Tshiuetin Rail Transportation Inc. (2009). Tshiuetin Rail Transportation. Retrieved from

Wheeler, M. (February 2015). Schefferville train a vital link to life in Quebec’s north. CBC News. Retrieved from

DESC Images, The Canadian Broadcasting Corporation (Producers) & Monnet, C., (Director). (January 017). Tshiuetin: A First Nations-Owned Railway. Canada: CBC News Shot Docs. Retrieved from

A Timeline of Struggle and Abandonment in Churchill, Manitoba

Photo credit from CBC News

The town of Churchill, Manitoba, is Canada’s only Arctic seaport, and is strategically located on the coast of Hudson Bay, where Canadian National Railway operated what became known as the Hudson Bay Railway. Since 1926, the Port of Churchill has played a critical role in the development of Canada’s North, focusing primarily on the export of grain. In 1996-97, American-based company, Omnitrax, acquired over 1,000 kilometres of CN railway in Manitoba, including the line to Churchill. The port of Churchill supported Canada’s claim to sovereignty in the North, as It is a venture that has continually captured new business in the North from international customers and investors (Port of Churchill, 2012).

However, things took a turn when the Canadian Wheat Board (CWB) was dismantled in 2012 by the Conservative government under Stephen Harper’s leadership, in order to ‘promote a free market’ with the privatization of the organization (Macdonald, 2014). CWB monopolized the purchase of wheat and barley, acting as a marketing agency on behalf of Western Canadian farmers, and thus transferring profits back to the farmers. As explained by Jake MacDonald (2014)

“The CWB’s mandate was to pay farmers a base price for their grain, identify markets, negotiate the best price, deliver the goods, issue advance cheques and make final payment after the crop was sold. If the wheat market went up, farmers pocketed the profits. If the market went down, the government absorbed the loss. Nothing was subtracted from the farmer’s share except the cost of marketing and delivery.”

The government approved the purchase of CWB by Global Grain Group, a joint venture between Bunge Canada and SALIC Canada (a subsidiary of the Saudi Agricultural and Livestock Investment Company) for $250 million, with the remaining equity of CWB being held by its member farmers (Macdonald, 2014). This resulted in a huge loss in premiums, and buyers of wheat having to cover unexpected costs (such as storage time, interest expense, exchange rates) which the CWB had always covered before, and thus companies used their own portside facilities in other cities, depleting the grain exports out of Churchill. As such, the Port of Churchill was closed and what was left behind was a ghost town. It had huge implication across Western Canada, causing farmers across the prairie region to suffer (H. Gow, personal communication, October 2nd 2017).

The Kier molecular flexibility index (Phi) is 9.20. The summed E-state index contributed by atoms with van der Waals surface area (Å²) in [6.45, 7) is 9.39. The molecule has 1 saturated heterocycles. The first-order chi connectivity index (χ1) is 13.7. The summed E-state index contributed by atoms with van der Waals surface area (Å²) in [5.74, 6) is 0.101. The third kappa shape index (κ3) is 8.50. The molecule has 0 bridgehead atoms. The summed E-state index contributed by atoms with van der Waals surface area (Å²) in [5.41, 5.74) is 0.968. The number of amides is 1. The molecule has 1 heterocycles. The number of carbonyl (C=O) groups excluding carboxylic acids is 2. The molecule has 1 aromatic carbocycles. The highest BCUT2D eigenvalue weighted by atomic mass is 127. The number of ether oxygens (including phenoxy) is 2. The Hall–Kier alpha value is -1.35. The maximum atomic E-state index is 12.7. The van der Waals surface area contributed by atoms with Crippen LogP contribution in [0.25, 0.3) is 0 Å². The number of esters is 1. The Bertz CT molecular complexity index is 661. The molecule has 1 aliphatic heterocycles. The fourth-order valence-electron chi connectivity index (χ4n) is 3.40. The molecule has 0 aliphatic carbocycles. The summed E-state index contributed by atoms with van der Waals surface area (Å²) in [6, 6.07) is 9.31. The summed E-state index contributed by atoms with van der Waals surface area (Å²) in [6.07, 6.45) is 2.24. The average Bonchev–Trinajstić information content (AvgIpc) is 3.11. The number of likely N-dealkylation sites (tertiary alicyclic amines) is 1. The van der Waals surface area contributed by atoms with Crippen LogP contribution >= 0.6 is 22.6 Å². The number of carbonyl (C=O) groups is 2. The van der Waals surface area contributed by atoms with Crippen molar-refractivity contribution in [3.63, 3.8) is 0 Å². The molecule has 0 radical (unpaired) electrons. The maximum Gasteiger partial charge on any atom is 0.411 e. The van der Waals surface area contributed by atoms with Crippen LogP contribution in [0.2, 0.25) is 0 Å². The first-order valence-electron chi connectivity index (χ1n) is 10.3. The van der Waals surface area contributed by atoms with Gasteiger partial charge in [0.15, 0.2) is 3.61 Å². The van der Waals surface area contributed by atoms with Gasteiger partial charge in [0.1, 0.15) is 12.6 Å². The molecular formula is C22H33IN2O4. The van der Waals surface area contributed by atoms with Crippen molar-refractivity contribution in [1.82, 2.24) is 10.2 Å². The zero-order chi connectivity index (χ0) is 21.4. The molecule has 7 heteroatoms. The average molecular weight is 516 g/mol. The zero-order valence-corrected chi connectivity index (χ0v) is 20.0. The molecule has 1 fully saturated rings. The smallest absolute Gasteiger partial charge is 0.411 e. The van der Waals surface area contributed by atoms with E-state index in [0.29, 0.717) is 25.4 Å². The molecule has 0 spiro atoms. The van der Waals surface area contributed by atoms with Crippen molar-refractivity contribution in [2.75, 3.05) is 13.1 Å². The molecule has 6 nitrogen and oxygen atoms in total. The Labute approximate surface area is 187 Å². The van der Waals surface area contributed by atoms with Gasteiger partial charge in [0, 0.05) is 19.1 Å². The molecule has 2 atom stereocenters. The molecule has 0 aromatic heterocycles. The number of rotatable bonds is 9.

In 2013, it was announced by the Federal-Provincial Task Force on the Future of Churchill that since 1997, Ottawa and Manitoba have spent or committed $197 million “to benefit, directly or indirectly, both the privately owned port and rail line leading to it, and the community of Churchill” (Hutchinson, 2016).

Despite this, in 2014, Omnitrax abandoned the plan to haul oil to the port by rail, and in 2015, negotiated, but failed to finalize, a sale of the railway and port to a consortium of Manitoba First Nations (Hutchinson, 2016). Manitoba invested another $800,000 for capital improvements, but in July of 2016, Omnitrax announced a suspension of the summer shipping season, and also entered into a court dispute with the province over outstanding payments (Kavanagh, 2017.